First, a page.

Canon 1dsii Victoria Album 1

 

Victoria, London, September 2017


(16 images)





Henry Purcell 1659 - 1695

Henry Purcell 1659 - 1695

He is generally considered to be one of the greatest English composers; no other native-born English composer approached his fame until the 20th century.

Purcell was born in St Ann's Lane, Old Pye Street Westminster – the area of London later known as Devil's Acre

The Devil's Acre was a notorious slum near Westminster Abbey in Victorian London.[2] The Devil's Acre was on and behind Old Pye Street, Great St Anne's Lane (now St Ann's Street) and Duck Lane (now St Matthew Street) in the parish of Westminster St Margaret and St John.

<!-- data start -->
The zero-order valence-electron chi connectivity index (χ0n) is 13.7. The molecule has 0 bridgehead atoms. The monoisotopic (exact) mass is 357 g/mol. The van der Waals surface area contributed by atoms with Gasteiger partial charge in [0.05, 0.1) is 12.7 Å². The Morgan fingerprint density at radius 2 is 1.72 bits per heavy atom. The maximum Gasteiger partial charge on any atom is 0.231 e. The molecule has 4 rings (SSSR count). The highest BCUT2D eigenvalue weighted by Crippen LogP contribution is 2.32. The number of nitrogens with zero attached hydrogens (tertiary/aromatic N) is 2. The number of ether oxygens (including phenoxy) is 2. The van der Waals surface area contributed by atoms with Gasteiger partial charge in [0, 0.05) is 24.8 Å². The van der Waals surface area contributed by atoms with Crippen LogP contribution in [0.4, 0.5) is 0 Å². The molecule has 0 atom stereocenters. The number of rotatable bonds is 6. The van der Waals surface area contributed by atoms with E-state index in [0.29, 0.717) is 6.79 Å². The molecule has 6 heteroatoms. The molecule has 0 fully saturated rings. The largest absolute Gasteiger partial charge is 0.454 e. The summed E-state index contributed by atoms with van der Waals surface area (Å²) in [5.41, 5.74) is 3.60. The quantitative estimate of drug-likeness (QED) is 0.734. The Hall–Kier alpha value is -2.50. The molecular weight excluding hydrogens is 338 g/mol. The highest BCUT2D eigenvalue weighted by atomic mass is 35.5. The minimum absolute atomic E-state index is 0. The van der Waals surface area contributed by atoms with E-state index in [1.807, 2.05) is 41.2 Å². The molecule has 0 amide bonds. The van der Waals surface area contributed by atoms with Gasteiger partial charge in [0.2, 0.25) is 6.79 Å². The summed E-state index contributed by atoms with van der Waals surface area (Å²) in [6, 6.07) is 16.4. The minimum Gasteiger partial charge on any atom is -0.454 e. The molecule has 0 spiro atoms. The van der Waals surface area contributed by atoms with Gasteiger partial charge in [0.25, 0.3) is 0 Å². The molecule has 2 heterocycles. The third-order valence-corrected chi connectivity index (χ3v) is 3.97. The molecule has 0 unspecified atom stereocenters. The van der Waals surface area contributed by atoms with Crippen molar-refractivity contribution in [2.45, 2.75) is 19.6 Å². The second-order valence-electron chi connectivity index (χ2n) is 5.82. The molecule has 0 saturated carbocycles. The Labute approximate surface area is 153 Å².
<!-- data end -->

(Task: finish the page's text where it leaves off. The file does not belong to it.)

In the 19th century it was considered one of the worst areas of London — in 1850 Charles Dickens called it The Devil's Acre in Household Words. In the same year the term slum was popularised by England and Wales's Cardinal Wiseman based at Westminster Cathedral adjoining the area, when his description of it was widely quoted in the national press.

Also, from

LondonPlaguePits

Near Henry Purcell's memorial:

Christchurch Gardens

Established in 1640 to provide additional burial space for nearby St Margaret's, part of the site was designated as a plague pit in 1665 and is now a public garden. Also buried here is the Crown jewels thief, Colonel Thomas Blood, although he died somewhat later in 1680.